Internet Explorer 9 is Great, But is it Too Late?

Microsoft has successfully delivered its best Internet Explorer ever, IE9, but I have this nagging feeling that it may be too late.

Let me put it another way. Imagine you're having a delicious piece of apple pie and you realize that the only thing that would make it better is an ice-cold glass of milk. Someone goes out for milk, but by the time it arrives, you've already finished your pie, cleaned the plates and left the room. Today, I'm wondering if Internet Explorer 9 is that cold glass of milk.

With 40 million downloads on the beta and release code and another 2-million-plus since launch, Internet Explorer 9 is shaping up to be a success. There are hundreds of millions of Windows users in the world, and I bet many will want to download IE 9 (Windows XP users can't run IE 9. There must be a lot of frustrated netbook owners out there today.) With all those potential customers, why am I worried? Heck, why should Microsoft be worried?

Blame the iPad

We're entering a "post-PC era," Apple CEO Steve Jobs told a packed auditorium as he unveiled the iPad 2 last month. I was in that audience and thought it a bold statement. Jobs is, however, at least partially correct. Things are changing fast in the PC space. There are still millions of PC users out there, but the activity, excitement, innovation and interest is on mobile devices—devices that don't require a mouse and keyboard. On the other hand, "PC" equals "Personal Computer," and the iPad is clearly a computer and also very personal.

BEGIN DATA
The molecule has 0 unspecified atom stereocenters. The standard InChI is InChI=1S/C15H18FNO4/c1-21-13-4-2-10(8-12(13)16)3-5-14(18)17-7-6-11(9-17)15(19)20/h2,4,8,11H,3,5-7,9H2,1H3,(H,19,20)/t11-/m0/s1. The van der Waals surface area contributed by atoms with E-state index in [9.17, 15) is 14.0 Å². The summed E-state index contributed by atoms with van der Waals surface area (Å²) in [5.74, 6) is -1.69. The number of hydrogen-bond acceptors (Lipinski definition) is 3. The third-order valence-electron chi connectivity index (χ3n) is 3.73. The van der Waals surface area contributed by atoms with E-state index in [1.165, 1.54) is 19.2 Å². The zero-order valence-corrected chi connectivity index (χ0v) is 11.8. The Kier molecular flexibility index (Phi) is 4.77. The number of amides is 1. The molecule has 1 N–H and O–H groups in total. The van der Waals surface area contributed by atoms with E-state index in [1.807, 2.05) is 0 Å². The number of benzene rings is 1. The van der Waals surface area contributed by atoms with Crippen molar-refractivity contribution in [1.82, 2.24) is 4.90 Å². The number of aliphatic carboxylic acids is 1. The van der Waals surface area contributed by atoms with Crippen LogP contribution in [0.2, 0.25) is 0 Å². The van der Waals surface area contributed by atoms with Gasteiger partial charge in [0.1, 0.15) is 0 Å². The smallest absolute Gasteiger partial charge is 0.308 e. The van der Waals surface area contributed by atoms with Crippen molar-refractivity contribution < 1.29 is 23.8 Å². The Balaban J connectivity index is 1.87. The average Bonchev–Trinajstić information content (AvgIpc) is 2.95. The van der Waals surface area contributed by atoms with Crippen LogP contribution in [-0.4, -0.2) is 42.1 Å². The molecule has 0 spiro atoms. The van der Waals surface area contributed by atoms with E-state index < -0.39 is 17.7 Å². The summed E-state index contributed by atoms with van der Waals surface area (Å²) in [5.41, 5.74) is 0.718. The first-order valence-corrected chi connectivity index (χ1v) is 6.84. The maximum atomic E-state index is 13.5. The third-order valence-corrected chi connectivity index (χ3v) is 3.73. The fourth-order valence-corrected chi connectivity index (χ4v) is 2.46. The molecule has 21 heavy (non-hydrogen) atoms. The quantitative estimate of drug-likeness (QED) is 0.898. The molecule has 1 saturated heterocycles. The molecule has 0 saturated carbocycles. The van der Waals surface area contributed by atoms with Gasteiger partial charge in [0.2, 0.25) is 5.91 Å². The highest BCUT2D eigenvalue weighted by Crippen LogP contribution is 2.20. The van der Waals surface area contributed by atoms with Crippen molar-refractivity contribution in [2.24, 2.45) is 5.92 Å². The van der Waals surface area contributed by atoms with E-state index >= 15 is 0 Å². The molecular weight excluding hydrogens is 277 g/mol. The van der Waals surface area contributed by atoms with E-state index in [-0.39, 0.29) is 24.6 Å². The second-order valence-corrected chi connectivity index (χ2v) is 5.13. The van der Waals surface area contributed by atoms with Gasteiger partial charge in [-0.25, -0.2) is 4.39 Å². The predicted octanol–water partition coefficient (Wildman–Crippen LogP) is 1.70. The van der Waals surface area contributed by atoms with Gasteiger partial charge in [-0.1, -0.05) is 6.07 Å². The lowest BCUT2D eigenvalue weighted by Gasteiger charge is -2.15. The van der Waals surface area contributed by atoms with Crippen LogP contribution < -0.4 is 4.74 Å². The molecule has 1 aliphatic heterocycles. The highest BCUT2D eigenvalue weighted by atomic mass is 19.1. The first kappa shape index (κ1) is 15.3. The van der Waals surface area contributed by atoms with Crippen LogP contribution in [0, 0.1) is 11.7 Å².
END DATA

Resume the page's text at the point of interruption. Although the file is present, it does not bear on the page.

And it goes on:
I suspect, though, that Mr. Jobs was really trying to use "PC" as a synonym for Windows computers. In that case, this all gets more interesting and brings me back to my concern about Internet Explorer. You see, Jobs is right: Windows and the software that runs on it, including Internet Explorer, is becoming less interesting by the minute. First of all, all the latest browsers now look and work the same (I challenge you to, at a glance, tell the difference between IE 9 and Firefox 4 RC). Secondly, they're largely irrelevant for the hottest gadget space: Tablets. Let's look at some of the top products:

The iPad 2: It runs Apple's iOS, Safari, and virtually no Microsoft client-based software.

The Motorola Xoom: This Android 3.0-based device has a Linux core and its own browser client.

The RIM Playbook: It's also running a new mobile OS, QNX, and also has its own home-grown browser software.

The HP TouchPad: The first and possibly most important Web OS device is not running Windows and will have another unique browser.

Read full story...

Wednesday, March 9, 2011

Microsoft delivers Visual Studio 2010 SP1

Microsoft is rolling out this week the first service pack (SP) for Visual Studio 2010.

On March 8, MSDN subscribers will be able to download and install SP1. MSDN subscribers also can get, as of today, the Team Foundation Server Integration Feature Pack (as part of the Visual Studio Ultimate SKU), which facilitates integration of Visual Studio, Project and SharePoint.  The general public can get access to the bits on March 10, according to company officials.